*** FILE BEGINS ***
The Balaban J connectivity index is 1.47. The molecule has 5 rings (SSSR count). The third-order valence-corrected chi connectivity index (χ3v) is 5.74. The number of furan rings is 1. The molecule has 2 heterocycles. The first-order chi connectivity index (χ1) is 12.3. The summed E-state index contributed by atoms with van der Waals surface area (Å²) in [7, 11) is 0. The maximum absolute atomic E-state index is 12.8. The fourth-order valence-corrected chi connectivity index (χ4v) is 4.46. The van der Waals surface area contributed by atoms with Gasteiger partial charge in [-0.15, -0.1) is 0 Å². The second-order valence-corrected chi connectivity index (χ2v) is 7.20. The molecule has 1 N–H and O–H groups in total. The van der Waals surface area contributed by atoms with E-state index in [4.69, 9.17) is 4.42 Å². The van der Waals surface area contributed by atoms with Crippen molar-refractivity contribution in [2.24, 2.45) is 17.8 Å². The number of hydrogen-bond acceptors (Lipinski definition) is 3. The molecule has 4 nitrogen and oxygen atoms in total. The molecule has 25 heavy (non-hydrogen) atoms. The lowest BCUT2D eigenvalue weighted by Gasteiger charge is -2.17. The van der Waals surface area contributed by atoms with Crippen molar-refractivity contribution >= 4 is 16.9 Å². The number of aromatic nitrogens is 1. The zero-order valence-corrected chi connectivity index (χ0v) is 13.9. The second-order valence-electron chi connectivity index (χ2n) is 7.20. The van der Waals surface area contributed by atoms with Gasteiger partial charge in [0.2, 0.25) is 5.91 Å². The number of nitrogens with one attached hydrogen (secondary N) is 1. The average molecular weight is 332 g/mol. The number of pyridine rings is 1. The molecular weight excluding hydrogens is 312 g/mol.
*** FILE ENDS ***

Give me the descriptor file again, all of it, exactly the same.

The Balaban J connectivity index is 1.47. The molecule has 5 rings (SSSR count). The third-order valence-corrected chi connectivity index (χ3v) is 5.74. The number of furan rings is 1. The molecule has 2 heterocycles. The first-order chi connectivity index (χ1) is 12.3. The summed E-state index contributed by atoms with van der Waals surface area (Å²) in [7, 11) is 0. The maximum absolute atomic E-state index is 12.8. The fourth-order valence-corrected chi connectivity index (χ4v) is 4.46. The van der Waals surface area contributed by atoms with Gasteiger partial charge in [-0.15, -0.1) is 0 Å². The second-order valence-corrected chi connectivity index (χ2v) is 7.20. The molecule has 1 N–H and O–H groups in total. The van der Waals surface area contributed by atoms with E-state index in [4.69, 9.17) is 4.42 Å². The van der Waals surface area contributed by atoms with Crippen molar-refractivity contribution in [2.24, 2.45) is 17.8 Å². The number of hydrogen-bond acceptors (Lipinski definition) is 3. The molecule has 4 nitrogen and oxygen atoms in total. The molecule has 25 heavy (non-hydrogen) atoms. The lowest BCUT2D eigenvalue weighted by Gasteiger charge is -2.17. The van der Waals surface area contributed by atoms with Crippen molar-refractivity contribution >= 4 is 16.9 Å². The number of aromatic nitrogens is 1. The zero-order valence-corrected chi connectivity index (χ0v) is 13.9. The second-order valence-electron chi connectivity index (χ2n) is 7.20. The van der Waals surface area contributed by atoms with Gasteiger partial charge in [0.2, 0.25) is 5.91 Å². The number of nitrogens with one attached hydrogen (secondary N) is 1. The average molecular weight is 332 g/mol. The number of pyridine rings is 1. The molecular weight excluding hydrogens is 312 g/mol.